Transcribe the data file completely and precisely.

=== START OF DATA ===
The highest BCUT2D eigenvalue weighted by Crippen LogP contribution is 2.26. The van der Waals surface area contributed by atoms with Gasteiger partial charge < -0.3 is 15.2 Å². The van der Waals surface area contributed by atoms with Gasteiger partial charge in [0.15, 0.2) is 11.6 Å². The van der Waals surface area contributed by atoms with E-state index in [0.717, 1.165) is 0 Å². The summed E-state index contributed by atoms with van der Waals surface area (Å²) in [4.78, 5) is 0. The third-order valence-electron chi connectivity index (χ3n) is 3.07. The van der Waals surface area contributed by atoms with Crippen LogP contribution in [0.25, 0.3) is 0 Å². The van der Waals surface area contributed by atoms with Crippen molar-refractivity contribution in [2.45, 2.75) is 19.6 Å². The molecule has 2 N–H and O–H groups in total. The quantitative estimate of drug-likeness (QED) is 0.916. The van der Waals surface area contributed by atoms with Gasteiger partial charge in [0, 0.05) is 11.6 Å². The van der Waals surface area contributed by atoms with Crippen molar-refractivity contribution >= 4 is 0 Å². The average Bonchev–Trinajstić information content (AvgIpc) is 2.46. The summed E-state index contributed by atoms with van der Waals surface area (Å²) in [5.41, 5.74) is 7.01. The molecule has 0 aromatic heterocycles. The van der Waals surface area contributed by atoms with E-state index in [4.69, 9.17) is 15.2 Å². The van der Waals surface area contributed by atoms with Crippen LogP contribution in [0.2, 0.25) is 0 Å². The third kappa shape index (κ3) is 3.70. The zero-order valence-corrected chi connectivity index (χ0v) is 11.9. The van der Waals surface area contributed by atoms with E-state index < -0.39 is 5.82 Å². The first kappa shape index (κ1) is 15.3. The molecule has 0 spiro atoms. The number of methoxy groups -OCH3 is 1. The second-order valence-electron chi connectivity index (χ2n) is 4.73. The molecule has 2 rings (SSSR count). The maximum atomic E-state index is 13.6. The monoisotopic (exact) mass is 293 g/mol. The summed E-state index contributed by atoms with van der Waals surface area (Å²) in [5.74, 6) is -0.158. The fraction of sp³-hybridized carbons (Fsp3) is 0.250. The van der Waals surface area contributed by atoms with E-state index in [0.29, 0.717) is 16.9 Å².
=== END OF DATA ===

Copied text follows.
The highest BCUT2D eigenvalue weighted by Crippen LogP contribution is 2.26. The van der Waals surface area contributed by atoms with Gasteiger partial charge < -0.3 is 15.2 Å². The van der Waals surface area contributed by atoms with Gasteiger partial charge in [0.15, 0.2) is 11.6 Å². The van der Waals surface area contributed by atoms with E-state index in [0.717, 1.165) is 0 Å². The summed E-state index contributed by atoms with van der Waals surface area (Å²) in [4.78, 5) is 0. The third-order valence-electron chi connectivity index (χ3n) is 3.07. The van der Waals surface area contributed by atoms with Crippen LogP contribution in [0.25, 0.3) is 0 Å². The van der Waals surface area contributed by atoms with Crippen molar-refractivity contribution in [2.45, 2.75) is 19.6 Å². The molecule has 2 N–H and O–H groups in total. The quantitative estimate of drug-likeness (QED) is 0.916. The van der Waals surface area contributed by atoms with Gasteiger partial charge in [0, 0.05) is 11.6 Å². The van der Waals surface area contributed by atoms with Crippen molar-refractivity contribution >= 4 is 0 Å². The average Bonchev–Trinajstić information content (AvgIpc) is 2.46. The summed E-state index contributed by atoms with van der Waals surface area (Å²) in [5.41, 5.74) is 7.01. The molecule has 0 aromatic heterocycles. The van der Waals surface area contributed by atoms with E-state index in [4.69, 9.17) is 15.2 Å². The van der Waals surface area contributed by atoms with Crippen LogP contribution in [0.2, 0.25) is 0 Å². The third kappa shape index (κ3) is 3.70. The zero-order valence-corrected chi connectivity index (χ0v) is 11.9. The van der Waals surface area contributed by atoms with E-state index < -0.39 is 5.82 Å². The first kappa shape index (κ1) is 15.3. The molecule has 0 spiro atoms. The number of methoxy groups -OCH3 is 1. The second-order valence-electron chi connectivity index (χ2n) is 4.73. The molecule has 2 rings (SSSR count). The maximum atomic E-state index is 13.6. The monoisotopic (exact) mass is 293 g/mol. The summed E-state index contributed by atoms with van der Waals surface area (Å²) in [5.74, 6) is -0.158. The fraction of sp³-hybridized carbons (Fsp3) is 0.250. The van der Waals surface area contributed by atoms with E-state index in [0.29, 0.717) is 16.9 Å².